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The functions described here are responsible for parsing and formatting Calc numbers and formulas.

— Function: **calc-eval**` str sep arg1 arg2 ...`

This is the simplest interface to the Calculator from another Lisp program. See Calling Calc from Your Programs.

— Function: **read-number**` str`

If string

strcontains a valid Calc number, either integer, fraction, float, or HMS form, this function parses and returns that number. Otherwise, it returns`nil`

.

— Function: **read-expr**` str`

Read an algebraic expression from string

str. Ifstrdoes not have the form of a valid expression, return a list of the form ‘(error’ whereposmsg)posis an integer index intostrof the general location of the error, andmsgis a string describing the problem.

— Function: **read-exprs**` str`

Read a list of expressions separated by commas, and return it as a Lisp list. If an error occurs in any expressions, an error list as shown above is returned instead.

— Function: **calc-do-alg-entry**` initial prompt no-norm`

Read an algebraic formula or formulas using the minibuffer. All conventions of regular algebraic entry are observed. The return value is a list of Calc formulas; there will be more than one if the user entered a list of values separated by commas. The result is

`nil`

if the user presses Return with a blank line. Ifinitialis given, it is a string which the minibuffer will initially contain. Ifpromptis given, it is the prompt string to use; the default is “Algebraic:”. Ifno-normis`t`

, the formulas will be returned exactly as parsed; otherwise, they will be passed through`calc-normalize`

first.To support the use of

$characters in the algebraic entry, use`let`

to bind`calc-dollar-values`

to a list of the values to be substituted for$,$$, and so on, and bind`calc-dollar-used`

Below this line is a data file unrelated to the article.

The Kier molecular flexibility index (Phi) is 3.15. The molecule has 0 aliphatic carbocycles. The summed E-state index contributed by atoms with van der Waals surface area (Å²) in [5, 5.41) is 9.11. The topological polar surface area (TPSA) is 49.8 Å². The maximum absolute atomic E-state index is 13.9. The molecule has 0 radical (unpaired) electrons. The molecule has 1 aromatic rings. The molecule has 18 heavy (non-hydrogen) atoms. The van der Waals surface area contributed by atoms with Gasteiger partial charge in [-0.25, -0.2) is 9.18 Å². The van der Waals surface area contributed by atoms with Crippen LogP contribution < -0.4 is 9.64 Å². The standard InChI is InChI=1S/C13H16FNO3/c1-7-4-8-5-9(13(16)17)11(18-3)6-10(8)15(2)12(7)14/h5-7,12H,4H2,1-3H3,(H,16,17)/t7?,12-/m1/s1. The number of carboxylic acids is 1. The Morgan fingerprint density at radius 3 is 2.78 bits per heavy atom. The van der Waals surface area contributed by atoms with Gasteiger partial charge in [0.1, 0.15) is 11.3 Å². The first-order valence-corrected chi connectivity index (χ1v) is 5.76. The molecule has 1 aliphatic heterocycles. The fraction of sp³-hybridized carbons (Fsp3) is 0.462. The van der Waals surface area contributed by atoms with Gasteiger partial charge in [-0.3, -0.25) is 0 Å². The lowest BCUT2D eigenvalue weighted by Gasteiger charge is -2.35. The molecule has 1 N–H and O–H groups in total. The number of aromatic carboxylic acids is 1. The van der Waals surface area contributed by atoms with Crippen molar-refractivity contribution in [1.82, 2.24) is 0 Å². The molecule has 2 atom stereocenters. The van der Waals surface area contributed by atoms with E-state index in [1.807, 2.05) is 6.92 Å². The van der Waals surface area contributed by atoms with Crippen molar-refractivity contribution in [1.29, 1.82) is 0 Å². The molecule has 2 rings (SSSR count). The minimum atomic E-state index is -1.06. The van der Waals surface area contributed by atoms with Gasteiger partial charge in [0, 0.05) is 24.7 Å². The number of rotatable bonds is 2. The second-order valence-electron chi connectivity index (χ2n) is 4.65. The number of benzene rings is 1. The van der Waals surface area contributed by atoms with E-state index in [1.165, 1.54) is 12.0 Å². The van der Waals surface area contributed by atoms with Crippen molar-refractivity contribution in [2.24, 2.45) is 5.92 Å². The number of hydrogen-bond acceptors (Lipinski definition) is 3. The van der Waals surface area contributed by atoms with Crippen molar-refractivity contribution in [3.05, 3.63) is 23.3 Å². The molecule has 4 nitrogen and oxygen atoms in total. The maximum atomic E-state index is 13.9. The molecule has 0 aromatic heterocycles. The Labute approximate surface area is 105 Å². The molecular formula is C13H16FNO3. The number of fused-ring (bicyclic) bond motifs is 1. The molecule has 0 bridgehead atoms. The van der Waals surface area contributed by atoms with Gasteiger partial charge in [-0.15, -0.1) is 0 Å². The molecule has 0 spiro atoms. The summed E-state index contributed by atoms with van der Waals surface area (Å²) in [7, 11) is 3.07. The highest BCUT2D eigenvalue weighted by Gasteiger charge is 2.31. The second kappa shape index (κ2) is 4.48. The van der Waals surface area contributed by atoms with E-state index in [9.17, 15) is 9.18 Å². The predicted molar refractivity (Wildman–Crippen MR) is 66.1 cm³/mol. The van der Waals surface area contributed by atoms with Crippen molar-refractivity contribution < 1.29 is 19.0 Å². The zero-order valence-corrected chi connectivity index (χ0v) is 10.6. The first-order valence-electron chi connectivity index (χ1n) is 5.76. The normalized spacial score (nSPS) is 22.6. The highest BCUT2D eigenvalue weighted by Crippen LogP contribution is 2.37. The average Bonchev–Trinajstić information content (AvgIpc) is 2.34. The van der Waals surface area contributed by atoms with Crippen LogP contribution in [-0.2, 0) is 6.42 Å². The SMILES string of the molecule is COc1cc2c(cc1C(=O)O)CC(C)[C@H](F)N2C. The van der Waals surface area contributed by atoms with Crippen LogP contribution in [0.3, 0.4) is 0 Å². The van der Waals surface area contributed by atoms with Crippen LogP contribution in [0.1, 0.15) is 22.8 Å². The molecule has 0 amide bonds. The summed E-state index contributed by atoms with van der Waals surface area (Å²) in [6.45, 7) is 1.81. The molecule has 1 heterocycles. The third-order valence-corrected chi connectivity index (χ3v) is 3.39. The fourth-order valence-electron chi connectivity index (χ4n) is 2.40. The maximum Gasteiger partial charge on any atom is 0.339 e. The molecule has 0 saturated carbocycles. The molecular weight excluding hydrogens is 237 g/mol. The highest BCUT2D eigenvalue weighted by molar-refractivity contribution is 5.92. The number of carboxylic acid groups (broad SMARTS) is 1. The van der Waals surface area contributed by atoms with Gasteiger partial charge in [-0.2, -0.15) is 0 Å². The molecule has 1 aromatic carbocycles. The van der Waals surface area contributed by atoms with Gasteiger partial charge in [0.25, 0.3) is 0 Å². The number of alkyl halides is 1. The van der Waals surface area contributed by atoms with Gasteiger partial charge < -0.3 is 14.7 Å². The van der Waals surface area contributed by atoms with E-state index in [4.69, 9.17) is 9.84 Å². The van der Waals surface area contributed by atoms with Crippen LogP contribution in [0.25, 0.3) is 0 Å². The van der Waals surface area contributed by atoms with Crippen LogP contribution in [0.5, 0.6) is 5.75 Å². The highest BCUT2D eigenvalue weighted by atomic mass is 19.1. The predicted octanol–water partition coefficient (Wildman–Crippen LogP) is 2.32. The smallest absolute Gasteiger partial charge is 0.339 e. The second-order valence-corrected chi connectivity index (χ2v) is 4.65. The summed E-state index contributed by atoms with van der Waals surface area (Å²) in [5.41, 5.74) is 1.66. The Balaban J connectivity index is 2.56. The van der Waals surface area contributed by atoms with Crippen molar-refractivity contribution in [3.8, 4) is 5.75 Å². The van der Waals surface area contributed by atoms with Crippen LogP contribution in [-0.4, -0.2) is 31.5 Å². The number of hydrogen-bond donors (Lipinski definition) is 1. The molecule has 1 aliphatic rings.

to 0. Upon return,`calc-dollar-used`

will have been changed to the highest number of consecutive$s that actually appeared in the input.

— Function: **format-flat-expr**` a prec`

Convert the arbitrary Calc number or formula

ato string form, in the style used by the trail buffer and the`calc-edit`

command. This is a simple format designed mostly to guarantee the string is of a form that can be re-parsed by`read-expr`

. Most formatting modes, such as digit grouping, complex number format, and point character, are ignored to ensure the result will be re-readable. Theprecparameter is normally 0; if you pass a large integer like 1000 instead, the expression will be surrounded by parentheses unless it is a plain number or variable name.

— Function: **format-nice-expr**` a width`

This is like

`format-flat-expr`

(withprecequal to 0), except that newlines will be inserted to keep lines down to the specifiedwidth, and vectors that look like matrices or rewrite rules are written in a pseudo-matrix format. The`calc-edit`

command uses this when only one stack entry is being edited.

— Function: **format-value**` a width`

Convert the Calc number or formula

ato string form, using the format seen in the stack buffer. Beware the string returned may not be re-readable by`read-expr`

, for example, because of digit grouping. Multi-line objects like matrices produce strings that contain newline characters to separate the lines. Thewparameter, if given, is the target window size for which to format the expressions. Ifwis omitted, the width of the Calculator window is used.

— Function: **compose-expr**` a prec`

Format the Calc number or formula

aaccording to the current language mode, returning a “composition.” To learn about the structure of compositions, see the comments in the Calc source code. You can specify the format of a given type of function call by putting a`math-compose-`

langproperty on the function's symbol, whose value is a Lisp function that takesaandprecas arguments and returns a composition. Herelangis a language mode name, one of`normal`

,`big`

,`c`

,`pascal`

,`fortran`

,`tex`

,`eqn`

,`math`

, or`maple`

. In Big mode, Calc actually tries`math-compose-big`

first, then tries`math-compose-normal`

. If this property does not exist, or if the function returns`nil`

, the function is written in the normal function-call notation for that language.

— Function: **composition-to-string**` c w`

Convert a composition structure returned by

`compose-expr`

into a string. Multi-line compositions convert to strings containing newline characters. The target window size is given byw. The`format-value`

function basically calls`compose-expr`

followed by`composition-to-string`

.

— Function: **comp-ascent**` c`

Compute the portion of the height of composition

cwhich is on or above the baseline. For a one-line composition, this will be one.

— Function: **comp-descent**` c`

Compute the portion of the height of composition

cwhich is below the baseline. For a one-line composition, this will be zero.